Along with evaluating bloodlines, it becomes just one factor in a multitude of data that teams, including the Cubs, accumulate when creating their prospect reports. With the sheer quantity of data the Cubs have on prospects, how do they not lose sight of the broader picture in prospect evaluation? According to Kantrovitz, it isn’t easy, but there is a consistent effort to validate the information and put it into perspective. “It’s a challenge to not let the signal you’re looking for get drowned out by noise. In a pre-draft workout, for example, there are going to be some features or attributes of players that you might be able to measure or estimate with quite a bit of precision. Things like a player’s speed [or] power output. But just because you can measure something doesn’t always mean it’s useful data in a decision-making context. And so, our challenge is to objectively look at every measurable we have and to try to determine if it packs predictive power to the phenomena we are trying to gain insight…which players are going to be productive big leaguers. We lean heavily on Cory Kennedy from our high performance team to help us make sense of some of those data,” Kantrovitz said.

“That said, we also don’t want to miss an opportunity to collect data that could serve as the backbone of analysis for something down the road,” Kantrovitz continued. “And, lastly, even if we can’t immediately validate something, it also doesn’t mean it’s not useful, which can get tricky. I mean, sometimes, we don’t want to wait to have complete validation, especially if we think the advantage could be short-lived.”

Reflecting on Past Drafts

As Kantrovitz has reflected on his time with the Cubs, it’s hard to overstate the enormous organizational challenges that occurred stepping into the role in November 2019 only for most of the 2020 season to be wiped by the COVID-19 pandemic. He’s proud of the work of the entire scouting department and the processes they’ve built for the future. “Yes, I do feel like there was a bit of an overhaul you could say from 2020 to 2021, both in terms of systems and processes, but also in terms of personnel in the office and out in the field. And I’m not saying that the demographics or results of our 2022 draft will look or resemble anything like the 2021 draft, but the underlying processes are going to be similar to 2021,” Kantrovitz concluded.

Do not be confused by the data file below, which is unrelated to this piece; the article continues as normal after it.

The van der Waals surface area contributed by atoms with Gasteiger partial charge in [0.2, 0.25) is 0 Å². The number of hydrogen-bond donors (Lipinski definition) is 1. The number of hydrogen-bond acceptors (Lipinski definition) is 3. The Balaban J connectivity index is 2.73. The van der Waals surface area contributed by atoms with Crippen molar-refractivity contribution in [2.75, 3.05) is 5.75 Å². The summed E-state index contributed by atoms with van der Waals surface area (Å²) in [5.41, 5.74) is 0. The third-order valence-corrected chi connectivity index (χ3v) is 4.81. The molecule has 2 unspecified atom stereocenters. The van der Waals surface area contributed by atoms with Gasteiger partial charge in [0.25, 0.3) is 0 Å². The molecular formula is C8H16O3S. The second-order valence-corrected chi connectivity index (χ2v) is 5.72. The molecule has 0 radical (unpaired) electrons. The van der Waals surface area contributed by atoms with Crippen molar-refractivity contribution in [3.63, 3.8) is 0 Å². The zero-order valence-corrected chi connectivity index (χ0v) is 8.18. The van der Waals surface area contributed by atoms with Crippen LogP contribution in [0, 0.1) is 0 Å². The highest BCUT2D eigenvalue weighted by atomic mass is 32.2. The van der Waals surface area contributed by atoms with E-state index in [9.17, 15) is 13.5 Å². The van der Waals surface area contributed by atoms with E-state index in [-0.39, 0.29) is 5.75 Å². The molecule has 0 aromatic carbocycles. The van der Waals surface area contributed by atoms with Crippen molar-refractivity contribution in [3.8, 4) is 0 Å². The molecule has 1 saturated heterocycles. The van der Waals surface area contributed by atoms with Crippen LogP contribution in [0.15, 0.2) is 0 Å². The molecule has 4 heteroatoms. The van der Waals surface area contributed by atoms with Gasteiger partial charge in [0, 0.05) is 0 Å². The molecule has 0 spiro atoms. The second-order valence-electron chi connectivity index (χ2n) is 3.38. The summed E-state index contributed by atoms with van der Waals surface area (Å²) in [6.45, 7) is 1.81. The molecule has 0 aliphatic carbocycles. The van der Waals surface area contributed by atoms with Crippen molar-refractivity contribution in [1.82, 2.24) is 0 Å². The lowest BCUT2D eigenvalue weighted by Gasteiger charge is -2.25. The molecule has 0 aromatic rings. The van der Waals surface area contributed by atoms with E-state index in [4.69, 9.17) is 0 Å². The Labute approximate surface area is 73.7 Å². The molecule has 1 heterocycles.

Within the context of the 2020 class, the reduced number of selections (an almost preposterous five rounds) and capped post-draft free agency meant that the Cubs had to be incredibly creative and thorough in how they went about their draft preparation. Kantrovitz is proud of the work the entire team accomplished in extraordinary circumstances. The post-draft free agents include multiple breakout performers this season. From Ben Leeper and Scott Kobos knocking on the door to Wrigley’s bullpen to Matt Mervis having a breakout season in AA and Angel Gonzales showing incredible stuff in Myrtle Beach (among many more successes), it’s been an incredible year for the 2020 post-draft free agents. I wanted to hear how Kantrovitz felt about the class two years later. “I think I’ve also made it a point to say how collaborative not only that draft was but the post-draft process as well,” Kantrovitz said. “R&D, PD (Player Development), the front office, obviously the scouts, everybody helped. To your point, I am very proud of the work we did and think we eventually signed some quality prospects. Typically after the draft, there is plenty of work still to be done, whether it’s negotiating with agents, coordinating physicals, or working with PD on player placement. But, there are also usually a few minutes to breathe and reflect on the draft. In 2020, the draft ended later at night and we all just kept cranking. Jed (Hoyer), Theo (Epstein), Bres (Craig Breslow), Stony (Justin Stone), and even Rossy (Cubs front office member turned manager, David Ross), were all very responsible for the after-the-draft signs in 2020. So, yeah, I’m proud of it because we invested a lot of time into it and it’s really satisfying to see some of the players go out and perform,” Kantrovitz said.